Summertime (and the Living is Easy)

 
Summer is upon us (with a vengeance!) and court is in recess till September 1st. At work, we celebrated this with an overnight trip to Rosh Hanikra, in the Upper Galilee region. We stayed at the Rosh Hanikra Holiday Village, a few hundred metres from the Israel – Lebanon border. On the way up north, we stopped at Kehillat Beit El, a German Christian Zionist community, living in an urban kibbutz in Zichron Ya’akov. They have a choir, which entertained us in their dining room, performing choral settings of the Psalms (in Hebrew), a factory which produces all sorts of things, from air filters for gas marks, tanks and bomb shelters, to food products such as jams and preserves, chocolates and biscuits, to tablecloths and bed linen.
 
This trip was a gourmet’s delight. On arrival at Rosh Hanikra, the first thing we did was prepare a barbecue by the swimming pool. This lasted well until 4 pm. Time then to chill out by the pool, walk down to the seashore, or just rest until supper time (at 7.30 pm).
 
From my room, the nearest to the perimeter fence (we were on the border, after all), one could hear the waves breaking on the shore and watch the sunset over the Mediterranean.
 
                         
 
Supper was the usual all-you-can-eat buffet (for those who still had room to stuff themselves – and there were indeed, not a few who could) and after supper, it was time for an evening of karaoke, with ear-splitting amplification. Attempts to draw Yours Truly into performing were gracefully warded off.
 
Breakfast the following morning was the typical Israeli hotel breakfast. That’s right – another all-you-can-eat buffet and then we set off for the day’s activity – kayaking on the Jordan River. The road from Rosh Hanikra, on the Mediteranean coast, to the Jordan River Valley, runs for some while along the Israel-Lebanon border and is spectacularly beautiful. By the time I had realised this and extracted my camera, we had passed the most beautiful parts, but I would like to share with you a few shots.
 
                          
 
 
        
 
 
                                                
 
 
In fact, I used my little camera to take a short video clip, which I have uploaded to YouTube. The music is a setting by Sarah Levi-Tannai of a poem by Chaim Nachman Bialik, and has no real connection to the pictures, but I thought the music and the film went well together, so here it is. Enjoy!
 
 
                                               
 
By the time we reached Kfar Blum, where we were to go kayaking, it was hot – very hot. The thought of getting wet was tempting indeed. We had a choice of kayaks for two or rubber dinghies for three to five. As you can see, I chose the latter.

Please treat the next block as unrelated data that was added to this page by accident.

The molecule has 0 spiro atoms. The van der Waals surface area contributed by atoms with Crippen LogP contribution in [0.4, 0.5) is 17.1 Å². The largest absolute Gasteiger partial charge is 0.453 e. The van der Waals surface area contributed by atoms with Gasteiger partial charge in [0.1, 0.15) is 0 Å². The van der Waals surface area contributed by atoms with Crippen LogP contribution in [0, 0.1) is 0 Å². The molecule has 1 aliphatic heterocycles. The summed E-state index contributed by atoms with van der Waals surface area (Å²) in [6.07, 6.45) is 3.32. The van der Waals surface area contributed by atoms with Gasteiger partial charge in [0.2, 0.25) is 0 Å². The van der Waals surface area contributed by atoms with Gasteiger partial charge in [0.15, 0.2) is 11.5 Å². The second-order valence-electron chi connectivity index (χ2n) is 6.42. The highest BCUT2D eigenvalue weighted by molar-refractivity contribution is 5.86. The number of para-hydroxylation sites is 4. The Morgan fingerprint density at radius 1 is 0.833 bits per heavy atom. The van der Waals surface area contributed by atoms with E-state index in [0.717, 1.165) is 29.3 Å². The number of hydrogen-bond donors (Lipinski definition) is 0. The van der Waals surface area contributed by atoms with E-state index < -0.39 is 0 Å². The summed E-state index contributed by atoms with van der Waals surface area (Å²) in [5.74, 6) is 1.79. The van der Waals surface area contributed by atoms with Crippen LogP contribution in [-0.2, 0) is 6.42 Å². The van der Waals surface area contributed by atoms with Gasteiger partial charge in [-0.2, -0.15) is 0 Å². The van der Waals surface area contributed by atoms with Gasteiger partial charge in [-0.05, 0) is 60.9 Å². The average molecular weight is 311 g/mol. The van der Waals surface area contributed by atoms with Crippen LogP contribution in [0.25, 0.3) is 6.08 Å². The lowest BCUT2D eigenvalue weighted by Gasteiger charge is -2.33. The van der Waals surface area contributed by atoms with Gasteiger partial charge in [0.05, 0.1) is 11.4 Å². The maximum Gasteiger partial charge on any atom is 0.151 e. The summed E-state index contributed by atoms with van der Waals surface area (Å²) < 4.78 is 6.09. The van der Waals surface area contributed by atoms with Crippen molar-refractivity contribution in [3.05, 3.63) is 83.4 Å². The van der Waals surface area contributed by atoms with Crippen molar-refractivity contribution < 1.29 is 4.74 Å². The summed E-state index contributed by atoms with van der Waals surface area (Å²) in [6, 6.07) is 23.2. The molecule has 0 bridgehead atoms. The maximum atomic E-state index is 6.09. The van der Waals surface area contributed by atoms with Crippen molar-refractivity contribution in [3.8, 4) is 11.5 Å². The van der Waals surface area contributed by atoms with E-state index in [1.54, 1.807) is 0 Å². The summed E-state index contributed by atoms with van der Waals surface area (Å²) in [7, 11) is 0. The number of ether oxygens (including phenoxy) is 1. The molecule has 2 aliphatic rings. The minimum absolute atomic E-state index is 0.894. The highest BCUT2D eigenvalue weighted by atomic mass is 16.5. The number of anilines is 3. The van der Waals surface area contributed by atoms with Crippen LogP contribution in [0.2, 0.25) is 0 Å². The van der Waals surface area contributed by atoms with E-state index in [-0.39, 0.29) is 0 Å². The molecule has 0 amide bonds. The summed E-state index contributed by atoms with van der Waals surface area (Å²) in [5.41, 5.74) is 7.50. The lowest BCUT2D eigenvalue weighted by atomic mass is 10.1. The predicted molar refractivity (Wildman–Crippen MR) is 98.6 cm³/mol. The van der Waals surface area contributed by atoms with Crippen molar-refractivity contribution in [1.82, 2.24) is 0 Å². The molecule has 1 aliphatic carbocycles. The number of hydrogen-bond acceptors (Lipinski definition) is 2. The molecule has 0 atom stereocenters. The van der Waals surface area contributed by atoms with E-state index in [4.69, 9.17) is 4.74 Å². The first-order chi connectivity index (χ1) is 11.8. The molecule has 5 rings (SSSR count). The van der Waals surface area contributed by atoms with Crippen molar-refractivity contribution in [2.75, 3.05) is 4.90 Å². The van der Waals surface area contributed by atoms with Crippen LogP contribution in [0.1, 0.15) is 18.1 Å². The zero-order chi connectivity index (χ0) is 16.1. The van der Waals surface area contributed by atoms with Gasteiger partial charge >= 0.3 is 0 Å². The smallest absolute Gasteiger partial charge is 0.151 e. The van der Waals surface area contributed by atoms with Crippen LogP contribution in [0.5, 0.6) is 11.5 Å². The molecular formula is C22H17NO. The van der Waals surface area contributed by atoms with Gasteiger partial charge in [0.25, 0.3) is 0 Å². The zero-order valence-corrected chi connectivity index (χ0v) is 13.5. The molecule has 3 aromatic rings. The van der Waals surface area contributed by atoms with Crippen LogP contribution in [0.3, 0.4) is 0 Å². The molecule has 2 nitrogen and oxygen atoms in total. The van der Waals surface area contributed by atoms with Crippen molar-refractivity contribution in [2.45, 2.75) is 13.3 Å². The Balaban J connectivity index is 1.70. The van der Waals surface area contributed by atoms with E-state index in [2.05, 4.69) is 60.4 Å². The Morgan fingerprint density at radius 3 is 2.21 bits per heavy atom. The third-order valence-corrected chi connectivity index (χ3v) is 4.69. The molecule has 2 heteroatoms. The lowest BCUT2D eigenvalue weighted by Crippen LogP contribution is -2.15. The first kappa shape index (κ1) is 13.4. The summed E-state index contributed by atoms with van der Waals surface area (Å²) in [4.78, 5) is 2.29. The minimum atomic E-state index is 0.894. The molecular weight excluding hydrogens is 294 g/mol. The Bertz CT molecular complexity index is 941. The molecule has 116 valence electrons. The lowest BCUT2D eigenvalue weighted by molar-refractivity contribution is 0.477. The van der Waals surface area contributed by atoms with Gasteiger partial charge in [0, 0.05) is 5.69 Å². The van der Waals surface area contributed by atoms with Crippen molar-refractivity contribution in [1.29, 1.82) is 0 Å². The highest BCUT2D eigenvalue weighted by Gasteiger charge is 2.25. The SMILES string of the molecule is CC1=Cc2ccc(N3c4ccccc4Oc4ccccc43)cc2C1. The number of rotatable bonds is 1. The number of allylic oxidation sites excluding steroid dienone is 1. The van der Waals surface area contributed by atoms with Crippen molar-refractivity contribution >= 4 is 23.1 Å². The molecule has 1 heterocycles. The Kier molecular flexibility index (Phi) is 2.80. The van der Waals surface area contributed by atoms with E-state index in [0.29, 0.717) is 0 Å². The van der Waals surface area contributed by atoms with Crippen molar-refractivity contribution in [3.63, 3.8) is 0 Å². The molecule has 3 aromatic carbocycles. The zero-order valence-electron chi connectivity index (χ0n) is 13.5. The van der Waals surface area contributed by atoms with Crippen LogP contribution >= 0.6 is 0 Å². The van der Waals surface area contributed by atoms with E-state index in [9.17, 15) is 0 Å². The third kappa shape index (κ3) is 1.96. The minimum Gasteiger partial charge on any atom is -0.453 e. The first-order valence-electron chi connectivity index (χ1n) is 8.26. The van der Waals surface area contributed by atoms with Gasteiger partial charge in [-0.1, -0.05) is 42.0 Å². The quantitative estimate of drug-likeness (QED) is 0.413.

The trip starts out on the Hatzbani, one of the upper tributaries of the Jordan, which is relatively narrow and lined with very prickly vegetation (including wild raspberry bushes) in which we were constantly becoming entangled, because Dudu and Adi, at the oars, preferred to daydream rather than to row. They also preferred to engage in water fights with the crews of other boats, which somehow resulted in Yours Truly getting soaked to the skin long before the Hatzbani had joined the Jordan (it’s okay, I had been expecting it and was wearing a swimsuit). I tried to remain aloof but eventually was drawn in too – I have a bruise on my arm from an (accidental) blow with an oar to prove it !
 
We dried out quickly enough in the hot sun (somewhere in the upper 30s Celsius) and then it was on to Beit Shean for (you’ve guessed it) another gastronomical blowout. I will leave you with a picture of dessert …
 
                           … no doubt a gesture to Tu B’Av, the Jewish version of St. Valentine’s Day, which falls tomorrow (Monday).
 
And after that, it was home to Jerusalem, with the sun in the west painting everything golden all along the way…
 
                                       
 
 
 
 
     
 
 
 
 
  
 
    
     
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About Shimona from the Palace

Born in London, the UK, I came on Aliyah in my teens and now live in Jerusalem, where I practice law. I am a firm believer in the words of Albert Schweitzer: "There are two means of refuge from the sorrows of this world - Music and Cats." To that, you can add Literature. To curl up on the sofa with a good book, a cat at one's feet and another one on one's lap, with a classical symphony or concerto in the background - what more can a person ask for?
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